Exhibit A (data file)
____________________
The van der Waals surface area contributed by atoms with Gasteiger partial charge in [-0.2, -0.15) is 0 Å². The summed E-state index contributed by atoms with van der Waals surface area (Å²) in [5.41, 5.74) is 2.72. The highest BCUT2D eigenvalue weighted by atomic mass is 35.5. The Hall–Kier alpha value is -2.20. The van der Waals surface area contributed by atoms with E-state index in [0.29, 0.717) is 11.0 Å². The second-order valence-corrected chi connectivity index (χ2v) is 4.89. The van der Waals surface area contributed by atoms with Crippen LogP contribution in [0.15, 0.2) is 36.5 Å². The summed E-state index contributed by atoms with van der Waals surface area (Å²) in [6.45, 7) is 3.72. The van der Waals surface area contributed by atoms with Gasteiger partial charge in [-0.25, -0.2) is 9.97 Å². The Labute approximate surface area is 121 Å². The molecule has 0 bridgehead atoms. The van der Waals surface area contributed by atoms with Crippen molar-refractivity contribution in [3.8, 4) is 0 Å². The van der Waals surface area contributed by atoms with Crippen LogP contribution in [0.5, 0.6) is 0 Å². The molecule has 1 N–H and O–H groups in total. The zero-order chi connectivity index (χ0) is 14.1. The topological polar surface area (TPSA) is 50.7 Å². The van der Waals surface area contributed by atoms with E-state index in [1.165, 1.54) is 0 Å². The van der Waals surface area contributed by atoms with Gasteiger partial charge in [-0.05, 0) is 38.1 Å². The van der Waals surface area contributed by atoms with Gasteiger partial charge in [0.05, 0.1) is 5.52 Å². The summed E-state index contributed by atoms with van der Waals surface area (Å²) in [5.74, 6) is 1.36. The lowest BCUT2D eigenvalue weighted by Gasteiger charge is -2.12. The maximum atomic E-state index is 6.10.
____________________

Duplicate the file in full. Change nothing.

The van der Waals surface area contributed by atoms with Gasteiger partial charge in [-0.2, -0.15) is 0 Å². The summed E-state index contributed by atoms with van der Waals surface area (Å²) in [5.41, 5.74) is 2.72. The highest BCUT2D eigenvalue weighted by atomic mass is 35.5. The Hall–Kier alpha value is -2.20. The van der Waals surface area contributed by atoms with E-state index in [0.29, 0.717) is 11.0 Å². The second-order valence-corrected chi connectivity index (χ2v) is 4.89. The van der Waals surface area contributed by atoms with Crippen LogP contribution in [0.15, 0.2) is 36.5 Å². The summed E-state index contributed by atoms with van der Waals surface area (Å²) in [6.45, 7) is 3.72. The van der Waals surface area contributed by atoms with Gasteiger partial charge in [-0.25, -0.2) is 9.97 Å². The Labute approximate surface area is 121 Å². The molecule has 0 bridgehead atoms. The van der Waals surface area contributed by atoms with Crippen molar-refractivity contribution in [3.8, 4) is 0 Å². The van der Waals surface area contributed by atoms with Crippen LogP contribution in [0.5, 0.6) is 0 Å². The molecule has 1 N–H and O–H groups in total. The zero-order chi connectivity index (χ0) is 14.1. The topological polar surface area (TPSA) is 50.7 Å². The van der Waals surface area contributed by atoms with E-state index in [1.165, 1.54) is 0 Å². The van der Waals surface area contributed by atoms with Gasteiger partial charge in [-0.05, 0) is 38.1 Å². The van der Waals surface area contributed by atoms with Gasteiger partial charge in [0.05, 0.1) is 5.52 Å². The summed E-state index contributed by atoms with van der Waals surface area (Å²) in [5.74, 6) is 1.36. The lowest BCUT2D eigenvalue weighted by Gasteiger charge is -2.12. The maximum atomic E-state index is 6.10.